Astronomers discover mysterious signals from a nearby red dwarf star

Astronomers discover mysterious signals from a nearby red dwarf star

Astronomers discover mysterious signals from a nearby red dwarf star

A "peculiar" signal has been detected from a star just 11 light years away from Earth - with odd "almost periodic" bursts of radio waves.

Astronomers at the University of Puerto Rico detected the freaky radio signals in May.

He told Business Insider: "The SETI [Search for Extraterrestrial Intelligence] groups are aware of the signals".

The signal is coming from a red dwarf star known as Ross 128 which is 2,800 times dimmer than the sun and is not known to have any planet around it, adding more to the mystery.

The researchers are guesstimating that this discovery may point towards the first proof of existence of alien life.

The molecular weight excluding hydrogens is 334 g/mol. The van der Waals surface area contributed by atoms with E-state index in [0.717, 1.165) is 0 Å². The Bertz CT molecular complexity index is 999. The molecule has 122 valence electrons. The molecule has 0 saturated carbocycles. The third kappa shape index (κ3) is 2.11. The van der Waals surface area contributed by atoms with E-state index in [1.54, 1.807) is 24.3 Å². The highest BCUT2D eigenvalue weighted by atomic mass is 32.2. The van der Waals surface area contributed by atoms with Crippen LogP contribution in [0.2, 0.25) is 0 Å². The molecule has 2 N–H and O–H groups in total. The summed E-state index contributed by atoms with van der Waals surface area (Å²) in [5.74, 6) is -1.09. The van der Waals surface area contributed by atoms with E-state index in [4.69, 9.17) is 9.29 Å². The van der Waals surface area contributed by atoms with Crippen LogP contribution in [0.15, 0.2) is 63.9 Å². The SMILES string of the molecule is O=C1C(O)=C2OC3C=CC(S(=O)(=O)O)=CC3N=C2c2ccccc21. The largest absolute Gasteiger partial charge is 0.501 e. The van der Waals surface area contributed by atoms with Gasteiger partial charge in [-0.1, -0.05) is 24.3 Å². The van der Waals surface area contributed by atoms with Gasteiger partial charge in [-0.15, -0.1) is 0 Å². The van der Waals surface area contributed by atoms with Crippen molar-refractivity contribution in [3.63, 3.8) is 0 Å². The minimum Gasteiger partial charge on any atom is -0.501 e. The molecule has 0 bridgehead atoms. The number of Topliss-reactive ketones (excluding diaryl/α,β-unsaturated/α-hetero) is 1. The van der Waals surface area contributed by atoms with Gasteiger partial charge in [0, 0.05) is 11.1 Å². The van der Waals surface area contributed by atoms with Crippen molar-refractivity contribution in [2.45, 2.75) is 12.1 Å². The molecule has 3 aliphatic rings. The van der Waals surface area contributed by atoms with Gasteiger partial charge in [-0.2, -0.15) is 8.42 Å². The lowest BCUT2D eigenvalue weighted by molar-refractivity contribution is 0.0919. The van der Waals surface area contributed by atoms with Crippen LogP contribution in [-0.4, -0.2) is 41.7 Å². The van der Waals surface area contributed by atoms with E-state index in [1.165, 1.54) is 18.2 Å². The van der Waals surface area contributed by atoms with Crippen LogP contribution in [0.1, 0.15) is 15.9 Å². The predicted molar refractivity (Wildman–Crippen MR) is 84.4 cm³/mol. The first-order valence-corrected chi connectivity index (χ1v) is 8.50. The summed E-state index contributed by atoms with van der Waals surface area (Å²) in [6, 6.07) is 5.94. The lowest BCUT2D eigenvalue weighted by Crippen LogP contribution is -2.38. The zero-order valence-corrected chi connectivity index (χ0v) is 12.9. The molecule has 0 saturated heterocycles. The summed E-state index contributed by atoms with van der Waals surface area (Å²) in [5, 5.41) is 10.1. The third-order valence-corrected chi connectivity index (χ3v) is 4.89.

University of Puerto Rico astrobiologist Abel Mendez said that the star was observed for 10 minutes using the Arecibo Observatory - a massive radio telescope in a sink hole in Puerto Rico.

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As such, official alien hunters have been notified.

"The field of view of (Arecibo) is wide enough, so there is the possibility that the signals were caused not by the star but another object in the line of sight. Some communication satellites transmit in the frequencies we observed", he said according to Express.

Reporting his findings in a personal blog post, Professor Méndez said "we have never seen satellites emit bursts like that" and noted that the signals "very peculiar'".

A senior astronomer at SETI Institute named Seth Shostak explained that they were well aware of the signals and they wish to use California's powerful Allen Telescope Array to examine them.

"Therefore, we have a mystery here and the three main explanations are as good as any at this moment", the professor said.

Professor Mendez says his team will observe the star again this month.

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